The National Environmental Policy Act (NEPA) needs to be revised so that decisions made by federal, state and local government agencies aimed at adding new highway capacity are not subject to endless legal challenge by project opponents, the American Road & Transportation Builders Association (ARTBA) said Nov. 17 in a testimony before a congressional panel.
NEPA is a 1969 law that regulates the environmental review process all transportation projects must undergo before construction can begin. NEPA's original intent was to protect the environment by ensuring the public has a role in the decision-making process and providing a coordinated process for different federal agencies involved in environmental decisions. Provisions in the law, however, have been increasingly manipulated by anti-growth groups to shut down or delay transportation improvement projects through litigation.
Nick Goldstein, ARTBA staff attorney, represented the association at a hearing called by a House Resources Committee task force, which is considering targeted reforms to NEPA. ARTBA was the only construction-related association to testify.
Goldstein cited a U.S. Government Accountability Office (GAO) report showing that as many as 200 major steps are involved in developing a transportation project from the identification of the project need to the start of construction. The report found that it typically takes between nine and 19 years to plan, gain approval of and construct a new major federally-funded highway project. This process involves dozens of overlapping state and federal laws, including NEPA.
A nearly yearlong delay in construction of U.S. 95 in Las Vegas, Nev., resulting from a NEPA-related litigation illustrates the problem,
Goldstein said. At issue was a 2002 lawsuit filed by the Sierra Club claiming the Federal Highway Administration (FHWA) failed to consider alternatives to widening U.S. 95 from six to 10 lanes, and that the project's 1999 Environmental Impact Statement was inadequate. In March 2004, the U.S. District Court for the District of Nevada ruled in favor of the FHWA. The Sierra Club appealed the ruling to the Ninth Circuit Court of Appeals. Construction work already underway was halted in August 2004 while the court considered the case.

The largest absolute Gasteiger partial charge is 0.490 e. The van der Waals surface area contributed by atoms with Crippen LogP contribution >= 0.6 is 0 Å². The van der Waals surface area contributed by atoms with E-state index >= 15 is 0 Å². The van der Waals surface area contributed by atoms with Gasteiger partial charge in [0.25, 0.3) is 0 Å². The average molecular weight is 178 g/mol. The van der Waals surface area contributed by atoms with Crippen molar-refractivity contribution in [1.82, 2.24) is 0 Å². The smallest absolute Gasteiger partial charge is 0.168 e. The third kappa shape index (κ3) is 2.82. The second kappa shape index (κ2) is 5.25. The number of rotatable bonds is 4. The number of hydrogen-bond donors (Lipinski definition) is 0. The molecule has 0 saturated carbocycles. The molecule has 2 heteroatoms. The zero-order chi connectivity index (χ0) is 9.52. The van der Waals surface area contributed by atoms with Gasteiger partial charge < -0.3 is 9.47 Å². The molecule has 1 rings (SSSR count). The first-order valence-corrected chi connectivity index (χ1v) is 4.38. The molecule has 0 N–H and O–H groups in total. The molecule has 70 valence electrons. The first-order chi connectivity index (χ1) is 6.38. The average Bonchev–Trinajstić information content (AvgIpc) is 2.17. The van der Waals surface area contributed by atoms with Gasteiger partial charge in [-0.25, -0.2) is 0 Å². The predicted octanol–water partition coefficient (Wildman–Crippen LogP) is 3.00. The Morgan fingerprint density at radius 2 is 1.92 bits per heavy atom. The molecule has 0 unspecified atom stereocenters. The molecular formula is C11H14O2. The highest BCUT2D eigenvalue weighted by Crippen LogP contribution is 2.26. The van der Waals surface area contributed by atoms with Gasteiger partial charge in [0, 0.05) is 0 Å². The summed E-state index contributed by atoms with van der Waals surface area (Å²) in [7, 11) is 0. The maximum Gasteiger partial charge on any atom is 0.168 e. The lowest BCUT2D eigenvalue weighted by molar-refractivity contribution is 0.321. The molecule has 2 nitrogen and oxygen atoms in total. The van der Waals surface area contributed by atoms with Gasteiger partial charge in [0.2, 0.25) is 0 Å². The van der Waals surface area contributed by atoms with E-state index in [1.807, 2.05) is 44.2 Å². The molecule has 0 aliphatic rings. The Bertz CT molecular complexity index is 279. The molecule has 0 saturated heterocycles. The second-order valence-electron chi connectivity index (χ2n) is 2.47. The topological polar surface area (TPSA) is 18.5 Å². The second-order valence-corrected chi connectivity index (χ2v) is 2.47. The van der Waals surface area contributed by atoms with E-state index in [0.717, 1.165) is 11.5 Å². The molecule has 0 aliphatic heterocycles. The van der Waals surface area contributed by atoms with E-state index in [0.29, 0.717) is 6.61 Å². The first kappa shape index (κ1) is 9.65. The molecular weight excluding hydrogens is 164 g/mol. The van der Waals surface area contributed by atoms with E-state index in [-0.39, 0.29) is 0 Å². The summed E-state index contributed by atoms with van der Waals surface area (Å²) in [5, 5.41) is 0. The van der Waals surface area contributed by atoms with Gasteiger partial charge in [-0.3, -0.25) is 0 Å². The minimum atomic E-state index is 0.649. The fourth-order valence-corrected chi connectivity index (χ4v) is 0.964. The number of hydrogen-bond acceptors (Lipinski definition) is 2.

"Allowing a transportation project to be stopped four years after meeting all of the federal environmental review requirements is not sound policy or in the public interest," Goldstein said. "The delays had negative impacts on local businesses, traffic congestion, air pollution and highway safety."
The ARTBA attorney presented several recommendations to reform and improve NEPA:
Give appropriate consideration to the many benefits of transportation improvements as well as the negative environmental impacts of not initiating such projects;
Establish a 180-day time limit on project-related NEPA lawsuits so there is more certainty in the transportation planning process; and
Limit NEPA litigation to those issues that have been fully raised and discussed during the public comment period. This will help ensure that litigation over projects is a last resort, rather than a first stop for opponents of a transportation project.
"NEPA should be improved in a manner that allows its regulations to be crafted by policymakers in Congress and the Executive Branch, rather than being defined on a case-by-case basis through lawsuits initiated by anti-growth groups opposed to highway improvement projects," Goldstein said.
Goldstein's testimony marked ARTBA's second appearance before the House NEPA Task Force this year. In June, Kathleen Craft of the Frehner Construction Co., based in Las Vegas, represented ARTBA at field hearing in Arizona and provided a "real world" account of how
NEPA-related litigation was impacting the U.S. 95 project.